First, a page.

This course is designed to teach biological concepts and laboratory skills that will equip students for further study in the scientific disciplines. Students will learn biological technology, terminology, and the scientific method. Course topics include biochemistry, cell biology, reproductive biology, genetics, microbiology, taxonomy, evolution, and the structure and function of both plants and animals. These topics are taught within a developmental framework, stressing the relationship between structure and function in living things. Freshman selecting this course and Engineering Design can choose whether to take the Technology/Engineering or Biology MCAS test.


    Topics in this course include matter, energy, scientific measurements, solutions, atomic structure, periodic law, chemical bonding, stoichiometry, nuclear chemistry, and gasses. This course is fast-paced; math application is advanced; lab techniques will be developed, and digital technology is used extensively. Students electing the Accelerated version of this course should possess very strong math skills.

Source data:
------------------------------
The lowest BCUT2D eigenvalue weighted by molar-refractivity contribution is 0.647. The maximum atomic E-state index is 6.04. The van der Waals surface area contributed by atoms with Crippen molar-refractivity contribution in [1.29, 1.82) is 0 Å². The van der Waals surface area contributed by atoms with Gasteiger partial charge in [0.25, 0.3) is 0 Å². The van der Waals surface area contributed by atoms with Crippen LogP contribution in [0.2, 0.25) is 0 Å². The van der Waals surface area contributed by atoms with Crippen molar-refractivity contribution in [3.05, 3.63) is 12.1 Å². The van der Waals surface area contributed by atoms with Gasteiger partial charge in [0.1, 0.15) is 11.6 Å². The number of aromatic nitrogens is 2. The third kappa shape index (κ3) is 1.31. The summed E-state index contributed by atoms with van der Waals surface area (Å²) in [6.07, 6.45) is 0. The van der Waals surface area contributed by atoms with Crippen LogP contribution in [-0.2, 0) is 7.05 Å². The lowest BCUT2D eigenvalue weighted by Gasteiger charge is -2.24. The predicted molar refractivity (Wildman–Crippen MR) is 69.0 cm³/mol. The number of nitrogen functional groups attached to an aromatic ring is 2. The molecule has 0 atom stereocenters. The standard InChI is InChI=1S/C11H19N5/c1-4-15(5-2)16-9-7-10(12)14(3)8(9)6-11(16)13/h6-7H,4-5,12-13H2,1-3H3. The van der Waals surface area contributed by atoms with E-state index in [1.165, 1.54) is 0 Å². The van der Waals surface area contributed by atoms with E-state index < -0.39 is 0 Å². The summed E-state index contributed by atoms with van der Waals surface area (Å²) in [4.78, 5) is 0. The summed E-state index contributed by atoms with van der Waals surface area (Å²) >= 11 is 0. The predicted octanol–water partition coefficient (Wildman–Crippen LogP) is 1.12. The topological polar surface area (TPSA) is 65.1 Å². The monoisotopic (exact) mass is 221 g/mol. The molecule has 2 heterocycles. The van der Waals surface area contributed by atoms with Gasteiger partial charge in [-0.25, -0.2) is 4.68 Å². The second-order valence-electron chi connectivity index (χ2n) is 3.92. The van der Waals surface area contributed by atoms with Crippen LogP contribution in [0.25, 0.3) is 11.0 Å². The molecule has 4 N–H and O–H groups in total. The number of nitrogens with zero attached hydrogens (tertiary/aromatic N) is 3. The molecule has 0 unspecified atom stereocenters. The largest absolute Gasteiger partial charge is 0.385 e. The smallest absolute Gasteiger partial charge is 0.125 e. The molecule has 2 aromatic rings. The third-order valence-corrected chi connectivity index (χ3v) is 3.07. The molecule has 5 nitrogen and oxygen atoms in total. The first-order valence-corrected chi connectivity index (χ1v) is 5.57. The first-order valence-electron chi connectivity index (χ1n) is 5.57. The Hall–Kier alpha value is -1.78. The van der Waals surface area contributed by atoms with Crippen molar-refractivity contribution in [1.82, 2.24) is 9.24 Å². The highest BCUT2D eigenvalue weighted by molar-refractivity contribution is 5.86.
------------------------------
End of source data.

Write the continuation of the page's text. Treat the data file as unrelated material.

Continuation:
This course combines the study of local ecosystems with that of current issues. Human use and misuse of the environment are emphasized. Topics include energy production and consumption, soil properties, water use and water ecology, water quality, natural disasters, habitat destruction, human population growth, global climate change, and solid waste issues. The course involves a variety of hands-on labs and projects, as well as long-range research assignments relating to environmental issues. Frequent trips outdoors should be expected, even in cold weather.


    Relying on their math skills, diligent lab work, and the scientific method, students will complete lab and project work to recognize and solve problems in these classic topic areas: light, sound, wave theory, linear and circular motion, projectile and 2-dimensional motion, freefall, forces, universal gravitation, work, power, energy, impulse and momentum, magnetism, and electricity.